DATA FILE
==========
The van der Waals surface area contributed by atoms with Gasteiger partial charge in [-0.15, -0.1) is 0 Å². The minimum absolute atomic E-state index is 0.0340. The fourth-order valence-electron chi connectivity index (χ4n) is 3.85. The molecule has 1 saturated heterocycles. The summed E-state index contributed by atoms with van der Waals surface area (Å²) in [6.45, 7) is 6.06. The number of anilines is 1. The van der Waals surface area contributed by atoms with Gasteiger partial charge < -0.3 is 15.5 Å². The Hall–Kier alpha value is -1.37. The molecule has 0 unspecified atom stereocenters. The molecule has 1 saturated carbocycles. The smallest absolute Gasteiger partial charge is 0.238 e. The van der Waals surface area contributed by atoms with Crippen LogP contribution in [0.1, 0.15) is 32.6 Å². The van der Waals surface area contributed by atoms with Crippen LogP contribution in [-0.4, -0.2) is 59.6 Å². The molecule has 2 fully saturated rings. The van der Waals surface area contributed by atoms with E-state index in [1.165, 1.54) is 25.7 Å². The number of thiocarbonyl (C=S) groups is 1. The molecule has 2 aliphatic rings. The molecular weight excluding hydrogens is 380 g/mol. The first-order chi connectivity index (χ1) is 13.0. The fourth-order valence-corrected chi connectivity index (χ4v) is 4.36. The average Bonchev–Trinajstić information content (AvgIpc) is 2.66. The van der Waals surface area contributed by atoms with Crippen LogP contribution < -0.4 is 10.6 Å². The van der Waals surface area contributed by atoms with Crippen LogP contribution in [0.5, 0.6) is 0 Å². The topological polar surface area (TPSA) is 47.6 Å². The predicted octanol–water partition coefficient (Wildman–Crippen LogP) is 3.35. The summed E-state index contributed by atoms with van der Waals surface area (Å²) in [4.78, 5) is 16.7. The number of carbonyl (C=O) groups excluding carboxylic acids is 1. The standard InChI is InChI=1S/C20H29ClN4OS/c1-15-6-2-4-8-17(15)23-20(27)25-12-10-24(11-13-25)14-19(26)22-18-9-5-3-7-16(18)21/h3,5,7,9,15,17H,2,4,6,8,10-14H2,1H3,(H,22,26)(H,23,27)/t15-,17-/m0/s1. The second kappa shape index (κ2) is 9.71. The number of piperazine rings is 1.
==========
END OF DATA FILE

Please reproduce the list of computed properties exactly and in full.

The van der Waals surface area contributed by atoms with Gasteiger partial charge in [-0.15, -0.1) is 0 Å². The minimum absolute atomic E-state index is 0.0340. The fourth-order valence-electron chi connectivity index (χ4n) is 3.85. The molecule has 1 saturated heterocycles. The summed E-state index contributed by atoms with van der Waals surface area (Å²) in [6.45, 7) is 6.06. The number of anilines is 1. The van der Waals surface area contributed by atoms with Gasteiger partial charge < -0.3 is 15.5 Å². The Hall–Kier alpha value is -1.37. The molecule has 0 unspecified atom stereocenters. The molecule has 1 saturated carbocycles. The smallest absolute Gasteiger partial charge is 0.238 e. The van der Waals surface area contributed by atoms with Crippen LogP contribution in [0.1, 0.15) is 32.6 Å². The van der Waals surface area contributed by atoms with Crippen LogP contribution in [-0.4, -0.2) is 59.6 Å². The molecule has 2 fully saturated rings. The van der Waals surface area contributed by atoms with E-state index in [1.165, 1.54) is 25.7 Å². The number of thiocarbonyl (C=S) groups is 1. The molecule has 2 aliphatic rings. The molecular weight excluding hydrogens is 380 g/mol. The first-order chi connectivity index (χ1) is 13.0. The fourth-order valence-corrected chi connectivity index (χ4v) is 4.36. The average Bonchev–Trinajstić information content (AvgIpc) is 2.66. The van der Waals surface area contributed by atoms with Crippen LogP contribution < -0.4 is 10.6 Å². The van der Waals surface area contributed by atoms with Crippen LogP contribution in [0.5, 0.6) is 0 Å². The topological polar surface area (TPSA) is 47.6 Å². The predicted octanol–water partition coefficient (Wildman–Crippen LogP) is 3.35. The summed E-state index contributed by atoms with van der Waals surface area (Å²) in [4.78, 5) is 16.7. The number of carbonyl (C=O) groups excluding carboxylic acids is 1. The standard InChI is InChI=1S/C20H29ClN4OS/c1-15-6-2-4-8-17(15)23-20(27)25-12-10-24(11-13-25)14-19(26)22-18-9-5-3-7-16(18)21/h3,5,7,9,15,17H,2,4,6,8,10-14H2,1H3,(H,22,26)(H,23,27)/t15-,17-/m0/s1. The second kappa shape index (κ2) is 9.71. The number of piperazine rings is 1.